The development of one-man-operation of buses, and the present "state of the art", are briefly reviewed in non-technical terms. One-man-operation is now well established in the UK, and is providing useful benefits to operators, though slow systems may not provide a net benefit for the community as a whole, due to longer journey times. For a typical pattern of passenger demand, present UK one-man buses have average stop-times ranging from 10 to 20 seconds, compared with times of as low as 7 seconds for two-man buses. There is some room for further development, but, in the foreseeable future, the average stop-times of UK one-man buses are unlikely to fall far below the present best results of about 10 seconds. The key to successful one-man-operation lies in minimising stop-time delays: in certain very busy situations two-man-operation may remain the optimum arrangement, but, in most circumstances, it is possible that the use of faster arrangements should enable one-man-operation to be beneficial to both the operator and the community as a whole. /Author/TRRL/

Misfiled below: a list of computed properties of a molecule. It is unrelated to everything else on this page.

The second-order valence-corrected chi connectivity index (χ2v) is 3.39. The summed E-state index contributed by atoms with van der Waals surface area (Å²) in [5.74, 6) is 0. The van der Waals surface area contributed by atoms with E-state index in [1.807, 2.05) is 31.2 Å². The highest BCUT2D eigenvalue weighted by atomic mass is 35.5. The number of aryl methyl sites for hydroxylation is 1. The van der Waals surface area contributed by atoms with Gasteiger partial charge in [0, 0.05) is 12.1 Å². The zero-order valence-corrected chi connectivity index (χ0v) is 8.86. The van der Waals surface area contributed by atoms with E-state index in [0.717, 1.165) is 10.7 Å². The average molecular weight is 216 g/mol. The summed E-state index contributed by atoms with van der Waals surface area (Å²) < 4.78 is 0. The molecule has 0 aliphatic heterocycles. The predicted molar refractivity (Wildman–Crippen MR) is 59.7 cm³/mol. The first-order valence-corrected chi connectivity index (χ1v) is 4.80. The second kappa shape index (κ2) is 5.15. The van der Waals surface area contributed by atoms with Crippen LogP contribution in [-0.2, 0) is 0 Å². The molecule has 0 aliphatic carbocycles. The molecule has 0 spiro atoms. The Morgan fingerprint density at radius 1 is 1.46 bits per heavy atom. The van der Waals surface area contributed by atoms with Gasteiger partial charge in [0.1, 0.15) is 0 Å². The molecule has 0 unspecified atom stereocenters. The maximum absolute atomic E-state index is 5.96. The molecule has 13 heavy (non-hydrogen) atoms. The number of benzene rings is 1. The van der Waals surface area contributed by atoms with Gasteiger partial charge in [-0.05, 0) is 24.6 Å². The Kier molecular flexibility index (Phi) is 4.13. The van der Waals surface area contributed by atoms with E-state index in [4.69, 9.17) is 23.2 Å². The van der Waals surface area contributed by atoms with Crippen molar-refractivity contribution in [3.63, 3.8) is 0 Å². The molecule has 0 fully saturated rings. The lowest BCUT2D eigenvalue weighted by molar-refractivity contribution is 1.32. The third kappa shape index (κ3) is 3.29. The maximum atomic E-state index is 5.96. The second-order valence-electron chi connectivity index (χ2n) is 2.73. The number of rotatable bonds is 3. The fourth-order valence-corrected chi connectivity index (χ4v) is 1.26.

• Corporate Authors:

    Transport and Road Research Laboratory (TRRL)

    Wokingham, Berkshire  United Kingdom 
  • Authors:
    • WATTS, P F
  • Publication Date: 1974

Media Info

  • Features: Figures; References; Tables;
  • Pagination: 12 p.

Subject/Index Terms

Filing Info

  • Accession Number: 00097016
  • Record Type: Publication
  • Source Agency: Transport and Road Research Laboratory (TRRL)
  • Report/Paper Numbers: No. 114 UC Suppl Rpt.
  • Files: ITRD, TRIS, ATRI
  • Created Date: Nov 5 1975 12:00AM